Pats Not so Black as He's Been Painted
Copyright, 1885, by Willis Woodward & Co.
Sung by the great Pat Feeney.
The Irish for ages in grief have been bowed,
Despite all the virtues with which they're endowed,
The banners are furled of which Irishmen are proud.
The harp is unstrung in silent sorrow;
Just like the chosen people we're scattered near and far,
Waiting for the twinkling of sweet freedom's star;
For though years of tyranny unconquered still we are,
And hope from the future still we borrow.
We've fought for the thistle, we fought for the rose.
We've proved a credit to the land where the shamrock grows;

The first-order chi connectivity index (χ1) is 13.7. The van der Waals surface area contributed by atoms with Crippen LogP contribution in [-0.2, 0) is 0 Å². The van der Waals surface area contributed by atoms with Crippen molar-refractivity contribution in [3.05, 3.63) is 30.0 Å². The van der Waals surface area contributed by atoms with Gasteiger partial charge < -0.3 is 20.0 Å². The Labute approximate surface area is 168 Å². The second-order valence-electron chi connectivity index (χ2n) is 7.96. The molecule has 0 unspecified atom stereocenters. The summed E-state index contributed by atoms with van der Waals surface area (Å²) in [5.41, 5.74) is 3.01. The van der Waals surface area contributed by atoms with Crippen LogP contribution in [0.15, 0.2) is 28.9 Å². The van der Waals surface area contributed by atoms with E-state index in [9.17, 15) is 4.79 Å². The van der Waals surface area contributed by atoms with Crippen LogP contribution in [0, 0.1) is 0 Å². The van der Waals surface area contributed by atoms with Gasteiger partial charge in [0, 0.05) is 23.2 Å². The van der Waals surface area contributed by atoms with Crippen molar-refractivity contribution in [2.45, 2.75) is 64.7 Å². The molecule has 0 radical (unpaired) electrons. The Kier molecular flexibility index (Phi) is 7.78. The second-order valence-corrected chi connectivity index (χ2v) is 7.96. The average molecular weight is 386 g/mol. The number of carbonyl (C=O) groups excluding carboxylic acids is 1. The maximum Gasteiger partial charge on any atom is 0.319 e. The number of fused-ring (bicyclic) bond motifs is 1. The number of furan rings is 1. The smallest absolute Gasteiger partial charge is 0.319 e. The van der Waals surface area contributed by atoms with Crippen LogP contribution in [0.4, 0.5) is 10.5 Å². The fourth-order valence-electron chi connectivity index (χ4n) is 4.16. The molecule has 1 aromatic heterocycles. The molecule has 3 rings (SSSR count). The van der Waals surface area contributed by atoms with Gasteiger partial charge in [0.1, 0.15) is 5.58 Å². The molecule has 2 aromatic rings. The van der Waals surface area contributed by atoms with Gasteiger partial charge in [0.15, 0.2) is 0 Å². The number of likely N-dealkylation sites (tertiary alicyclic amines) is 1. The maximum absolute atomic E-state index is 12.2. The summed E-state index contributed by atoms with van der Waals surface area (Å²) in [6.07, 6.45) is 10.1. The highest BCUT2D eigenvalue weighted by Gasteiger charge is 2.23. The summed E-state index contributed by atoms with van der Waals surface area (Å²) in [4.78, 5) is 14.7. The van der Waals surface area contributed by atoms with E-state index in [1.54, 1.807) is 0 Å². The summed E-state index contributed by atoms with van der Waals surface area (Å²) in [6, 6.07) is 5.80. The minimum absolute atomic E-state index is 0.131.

And I'm proud to say, that now the whole world knows
Pat's not so black as he's been painted.
Unswerving from duty straight onward we go,
Returning a sneer and a blow for a blow.
And teaching our children the hatred of a foe,
Who never could force us to subjection;
We tight for our birthright, the land which was decreed
Should be ours for eternity in happiness or need; ''
And while we have men who are tit to tight and deed,
We'll ne'er own a foreigner's protection.-Chorus.
Our homes have been ruined, our altars disgraced,
While strangers who hate us above us are placed;
And even our language they try to have effaced,
Still it lives in the pulses "of our sireland;
They cannot wipe us out. we're too many for them still,
And though they crush and wound us,
They find they cannot kill, for we will be rebels to tyranny until
There is not a man or boy in Ireland.-Chorus.